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School Discipline and Criminal Law

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Gary Fields and John Emshwiller have this article in the WSJ on the overuse of police arrest and the juvenile justice system to deal with misbehavior that should be addressed with school discipline.

This article makes some very valid points, but it is disappointing in its failure to fully explore why the use of traditional school discipline has declined, and at one point it goes completely off the rails:

In recent decades, a new philosophy in law enforcement had been applied to schools. It was "deal with the small stuff so they won't go to the big stuff, and also it sent a strong message of deterrence," said James Alan Fox, the Lipman Professor of criminology at Boston's Northeastern University.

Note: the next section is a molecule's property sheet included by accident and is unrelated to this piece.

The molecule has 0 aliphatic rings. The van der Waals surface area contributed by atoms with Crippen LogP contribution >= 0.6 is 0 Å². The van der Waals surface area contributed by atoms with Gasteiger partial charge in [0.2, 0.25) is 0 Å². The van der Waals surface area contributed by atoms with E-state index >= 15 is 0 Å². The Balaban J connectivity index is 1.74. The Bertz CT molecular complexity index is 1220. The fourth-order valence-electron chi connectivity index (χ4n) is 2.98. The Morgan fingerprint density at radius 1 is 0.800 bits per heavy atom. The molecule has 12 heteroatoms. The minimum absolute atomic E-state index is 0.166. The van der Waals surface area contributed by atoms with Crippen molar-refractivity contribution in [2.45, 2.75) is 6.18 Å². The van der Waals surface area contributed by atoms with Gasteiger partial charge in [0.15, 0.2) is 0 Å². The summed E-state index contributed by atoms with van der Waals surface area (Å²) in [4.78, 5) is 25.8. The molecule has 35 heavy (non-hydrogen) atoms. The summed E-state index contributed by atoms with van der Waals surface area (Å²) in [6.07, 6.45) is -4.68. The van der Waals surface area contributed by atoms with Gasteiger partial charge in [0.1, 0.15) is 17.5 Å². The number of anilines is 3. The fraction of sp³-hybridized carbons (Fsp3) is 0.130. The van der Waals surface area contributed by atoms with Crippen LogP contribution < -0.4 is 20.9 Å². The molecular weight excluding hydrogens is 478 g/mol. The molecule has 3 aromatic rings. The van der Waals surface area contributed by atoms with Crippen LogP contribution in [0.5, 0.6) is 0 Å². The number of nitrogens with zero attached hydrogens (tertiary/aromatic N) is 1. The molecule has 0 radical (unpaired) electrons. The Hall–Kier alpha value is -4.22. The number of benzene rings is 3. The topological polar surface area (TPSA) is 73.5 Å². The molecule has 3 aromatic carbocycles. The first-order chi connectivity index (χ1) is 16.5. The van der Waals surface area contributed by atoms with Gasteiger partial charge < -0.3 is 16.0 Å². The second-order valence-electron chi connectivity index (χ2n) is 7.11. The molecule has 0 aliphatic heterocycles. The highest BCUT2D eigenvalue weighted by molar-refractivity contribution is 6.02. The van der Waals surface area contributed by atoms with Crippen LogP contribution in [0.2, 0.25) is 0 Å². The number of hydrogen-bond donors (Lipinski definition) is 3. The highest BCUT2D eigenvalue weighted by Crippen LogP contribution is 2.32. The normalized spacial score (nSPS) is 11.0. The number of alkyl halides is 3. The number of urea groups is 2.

The zero-tolerance approach started as part of the 1994 Gun-Free Schools Act, Mr. Fox said, but it expanded to other weapons, then to drug contraband and "finally into ordinary violations of school rules, disrespect, skipping. It eventually became an across the board response to discipline."
Fox is seriously trying to equate "broken windows policing" with "zero tolerance" nonsense?  The two are nearly diametric opposites.

But the primary emphasis here should be understanding why traditional school discipline has declined and fixing it.  School administrators just don't want to punish misbehaving kids like they used to.  When they do punish, their instrument of choice is suspension, exactly the wrong thing to do with a kid who doesn't want to be in school anyway.  Suspension has gotten so absurd that some schools suspend kindergarteners.  What are these people thinking?